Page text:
China speeds up industrial automation as workforce contracts


The Big Picture: China led the push for global industrial automation last year, installing as many robots as heavy in its factories as the rest of the world combined. Recent automation efforts are not so much about pioneering as about playing catch-up. Until recently, the nation has lagged behind other strong players such as Japan, Germany, South Korea, and the United States in terms of robotics in production lines.

Data from the International Federation of Robotics seen by the Wall Street Journal revealed that shipments of industrial robots in China increased 45 percent year-on-year to more than 243,000 units. According to the publication, this represents just under half of all industrial robots installed last year and cements the country’s position as a leading market for robotics manufacturers.

The latest batch may also be in response to the aging of China’s workforce, Slowing birth rates and increase wages. As the country can no longer rely on its workforce to drive economic growth, it is using automation to boost the productivity of its remaining workers.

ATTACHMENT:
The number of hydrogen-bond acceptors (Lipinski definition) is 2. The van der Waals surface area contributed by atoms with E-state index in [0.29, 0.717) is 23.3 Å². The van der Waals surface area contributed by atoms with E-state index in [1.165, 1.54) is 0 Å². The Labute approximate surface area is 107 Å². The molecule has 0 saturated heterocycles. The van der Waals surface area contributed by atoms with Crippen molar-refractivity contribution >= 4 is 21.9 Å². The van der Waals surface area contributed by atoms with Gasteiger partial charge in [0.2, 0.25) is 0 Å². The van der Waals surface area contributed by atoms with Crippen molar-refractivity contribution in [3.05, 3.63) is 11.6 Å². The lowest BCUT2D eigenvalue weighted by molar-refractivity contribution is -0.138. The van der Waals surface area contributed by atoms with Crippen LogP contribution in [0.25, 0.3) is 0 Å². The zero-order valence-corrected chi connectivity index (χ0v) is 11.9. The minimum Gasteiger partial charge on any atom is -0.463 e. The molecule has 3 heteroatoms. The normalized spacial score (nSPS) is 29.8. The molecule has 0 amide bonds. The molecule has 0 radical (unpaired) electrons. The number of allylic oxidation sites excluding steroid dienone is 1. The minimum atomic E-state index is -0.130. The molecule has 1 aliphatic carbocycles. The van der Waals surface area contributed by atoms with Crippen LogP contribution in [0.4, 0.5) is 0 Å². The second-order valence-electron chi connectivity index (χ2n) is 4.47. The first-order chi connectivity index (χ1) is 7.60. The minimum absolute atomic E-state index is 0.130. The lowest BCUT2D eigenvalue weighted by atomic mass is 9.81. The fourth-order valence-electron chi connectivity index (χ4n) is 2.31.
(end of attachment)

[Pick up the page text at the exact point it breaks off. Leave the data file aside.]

The International Labor Organization estimated that China had 147 million people employed in manufacturing jobs in 2021, down from a peak of 169 million in 2012.

productivity Among workers is significantly lower than the global average in China. According to Conference Board data, China’s employee production per hour worked was about a quarter of the average of G7 countries including Germany, Japan and the United States last year. Productivity growth has also slowed, from an average of nine percent annually between 2000 and 2010 to just 7.4 percent over the past decade.

You can’t wait until we run out of people to start dealing with it, said Andrew Harris, deputy chief economist at Fathom Consulting in London.

However, China still accounts for most of the world’s manufacturing needs – about 29 percent according to data from the United Nations. Adding more robots to the equation will allow the nation’s factories to do more precise work than most humans can manage. It also doesn’t hurt that the cost of installing robots continues to dwindle.

image credit: mechanical mindAnd the Pixabay



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